This year we have been ordering most Spanish materials from Brodart (which will include Guadalajara Fair recommendations) and will now be ordering most Asian materials from Tsai Fong and Russian materials from direct vendors such as  We have had good experiences so far with Brodart and Tsai Fong.  I am intentionally concentrating selection on titles with proven popularity (popular subjects such as cookbooks, bestselling fiction, picture books, etc.) rather than trying to maintain a broad sort of “balance.”  My hope is that by going this route we can increase circulation and customer satisfaction for these collections and reduce the back-and-forth movement of dead international items between branches.

One exciting development: this year Shannon Dye, Children’ Librarian at Monroe, has secured outside funding to attend the Guadalajara International Book Fair in late November/early December.  While she is there, Shannon has offered to do some substantial selection of new Spanish materials for Sno-Isle to be received early in 2014. Here is a link to the fair’s website if interested.  The fair is an excellent source of new, relevant, and popular materials focused more on Mexico and Central America rather than Spain and South America.  They should be of interest to our local community.  I am grateful to Shannon and all of you who offer assistance in identifying valuable new children’s titles for our Spanish Collection.  Also I want to mention how helpful Ala Beissel from Mukilteo has been in identifying materials for our Russian Collection.  Sno-Isle is lucky to have staff with diverse language and cultural skills.

Note: though we do float International collections these days, Circulation Services still distributes brand new items based on the grid we used in pre-floating times.  The branches that receive these items initially are logical destinations based on demonstrated community interest.

Chinese                Japanese             Russian           Spanish

What’s the difference between international and foreign DVD’s?  The distinction we make is straightforward: if the DVD has either an English soundtrack or subtitles, it is DVD Foreign and is shelved accordingly. If the DVD has no English options, it’s in the International collection for the corresponding language and is shelved with other international materials.

International DVD’s should now have an INTL call number and should not have a Foreign genre label. We are setting up a special fund account with Midwest Tapes, our main media vendor, to help assure these items are properly processed when we purchase them.  However, occasionally you may encounter a DVD that has a Foreign label and/or no INTL call number, but a customer has told you there was no English option and the package doesn’t indicate any English option.   It’s likely that’s an error, and you could send it in to Cataloging Review with a blue slip or just let me know.  Again, we’re taking steps that we hope will minimize this confusion.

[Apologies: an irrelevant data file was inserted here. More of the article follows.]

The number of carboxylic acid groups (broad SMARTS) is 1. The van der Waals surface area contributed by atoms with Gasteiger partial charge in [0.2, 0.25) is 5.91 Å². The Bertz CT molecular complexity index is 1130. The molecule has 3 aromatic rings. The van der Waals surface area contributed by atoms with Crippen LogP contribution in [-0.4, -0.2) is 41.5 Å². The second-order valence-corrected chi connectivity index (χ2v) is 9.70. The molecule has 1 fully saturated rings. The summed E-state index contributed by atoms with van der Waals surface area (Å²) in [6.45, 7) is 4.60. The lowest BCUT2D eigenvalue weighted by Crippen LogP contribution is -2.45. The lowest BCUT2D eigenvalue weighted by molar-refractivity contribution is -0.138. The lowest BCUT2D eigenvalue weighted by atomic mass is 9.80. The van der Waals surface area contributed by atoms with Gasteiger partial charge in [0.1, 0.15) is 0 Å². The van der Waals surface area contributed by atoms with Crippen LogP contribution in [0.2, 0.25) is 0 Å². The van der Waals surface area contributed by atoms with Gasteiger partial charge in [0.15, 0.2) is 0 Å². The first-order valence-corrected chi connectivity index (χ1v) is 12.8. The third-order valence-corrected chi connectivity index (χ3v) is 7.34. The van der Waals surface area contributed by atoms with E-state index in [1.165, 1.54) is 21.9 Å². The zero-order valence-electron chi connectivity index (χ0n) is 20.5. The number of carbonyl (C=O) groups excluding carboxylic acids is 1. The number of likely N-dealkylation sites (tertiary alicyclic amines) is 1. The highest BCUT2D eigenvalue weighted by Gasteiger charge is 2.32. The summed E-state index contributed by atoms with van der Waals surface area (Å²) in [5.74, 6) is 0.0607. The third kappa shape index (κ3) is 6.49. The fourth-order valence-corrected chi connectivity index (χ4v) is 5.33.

By the way, thanks to Betsy Lewis for procuring a large donation of  Mexican DVD’s from Fred Meyer, which will go in the INTL collection.  These include many old classic, highly popular titles featuring the likes of Cantinflas, Pedro Infante, and la India Maria. 

Product Details           Product Details 


Posted by Darren

Selectors changing places

January 5, 2012

It’s a new year and we in Collection Development are making a few changes.

Darren Nelson will now be selecting International materials.  He previously selected Spanish at other libraries.

Becky Buckingham is taking over selection of Best Bets.

Posted by Becky and Darren

I received a request to have the Countdown to Kindergarten titles available in Spanish.  This turned out to be quixotic search. 

 I did not want to purchase bilingual books since we usually catalog bilingual items in the general  collection not the  INTL-SPA collection. I did replace worn copies of bilingual books that we already had cataloged INTL-SPA.

We  are no longer cataloging board books  so there went several titles.  The Live Oak titles that are E-CD are no longer available.  Many of the titles we own are Live Oak version. My preference was hardbound or reinforced but most were only in paperback.  Many titles seem to be in-print but there was no stock at Baker and Taylor or Ingram.

So here is what I was able to buy:

I was able to add copies to some editions we currently own. 

I bought newer editions of titles we already own.

 I bought ten titles we did not own. 

I bought limited number of copies since the collection is small. 

The order went into Acquisitions today so it will be some time before you see the books at your branch.  Look for them to use in Spanish language storytimes.

Posted by Becky